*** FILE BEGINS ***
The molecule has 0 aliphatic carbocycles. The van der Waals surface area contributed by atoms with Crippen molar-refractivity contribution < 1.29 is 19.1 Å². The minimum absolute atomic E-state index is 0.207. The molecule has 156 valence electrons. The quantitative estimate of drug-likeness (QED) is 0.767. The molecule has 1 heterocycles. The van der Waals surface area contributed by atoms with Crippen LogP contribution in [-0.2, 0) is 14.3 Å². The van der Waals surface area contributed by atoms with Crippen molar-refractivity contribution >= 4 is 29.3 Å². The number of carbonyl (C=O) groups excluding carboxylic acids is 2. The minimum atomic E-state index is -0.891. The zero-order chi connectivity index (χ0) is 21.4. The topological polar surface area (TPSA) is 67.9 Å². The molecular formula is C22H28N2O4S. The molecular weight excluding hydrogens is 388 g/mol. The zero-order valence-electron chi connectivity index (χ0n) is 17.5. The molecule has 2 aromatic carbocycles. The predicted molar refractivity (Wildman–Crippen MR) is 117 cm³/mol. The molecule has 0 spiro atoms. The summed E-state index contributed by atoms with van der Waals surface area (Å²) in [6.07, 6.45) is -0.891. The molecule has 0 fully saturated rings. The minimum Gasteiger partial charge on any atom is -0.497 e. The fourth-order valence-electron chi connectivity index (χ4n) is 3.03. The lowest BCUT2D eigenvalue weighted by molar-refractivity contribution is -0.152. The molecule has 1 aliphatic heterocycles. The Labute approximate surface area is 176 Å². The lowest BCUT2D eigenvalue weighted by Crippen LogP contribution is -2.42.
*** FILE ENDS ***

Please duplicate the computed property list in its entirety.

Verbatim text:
The molecule has 0 aliphatic carbocycles. The van der Waals surface area contributed by atoms with Crippen molar-refractivity contribution < 1.29 is 19.1 Å². The minimum absolute atomic E-state index is 0.207. The molecule has 156 valence electrons. The quantitative estimate of drug-likeness (QED) is 0.767. The molecule has 1 heterocycles. The van der Waals surface area contributed by atoms with Crippen LogP contribution in [-0.2, 0) is 14.3 Å². The van der Waals surface area contributed by atoms with Crippen molar-refractivity contribution >= 4 is 29.3 Å². The number of carbonyl (C=O) groups excluding carboxylic acids is 2. The minimum atomic E-state index is -0.891. The zero-order chi connectivity index (χ0) is 21.4. The topological polar surface area (TPSA) is 67.9 Å². The molecular formula is C22H28N2O4S. The molecular weight excluding hydrogens is 388 g/mol. The zero-order valence-electron chi connectivity index (χ0n) is 17.5. The molecule has 2 aromatic carbocycles. The predicted molar refractivity (Wildman–Crippen MR) is 117 cm³/mol. The molecule has 0 spiro atoms. The summed E-state index contributed by atoms with van der Waals surface area (Å²) in [6.07, 6.45) is -0.891. The molecule has 0 fully saturated rings. The minimum Gasteiger partial charge on any atom is -0.497 e. The fourth-order valence-electron chi connectivity index (χ4n) is 3.03. The lowest BCUT2D eigenvalue weighted by molar-refractivity contribution is -0.152. The molecule has 1 aliphatic heterocycles. The Labute approximate surface area is 176 Å². The lowest BCUT2D eigenvalue weighted by Crippen LogP contribution is -2.42.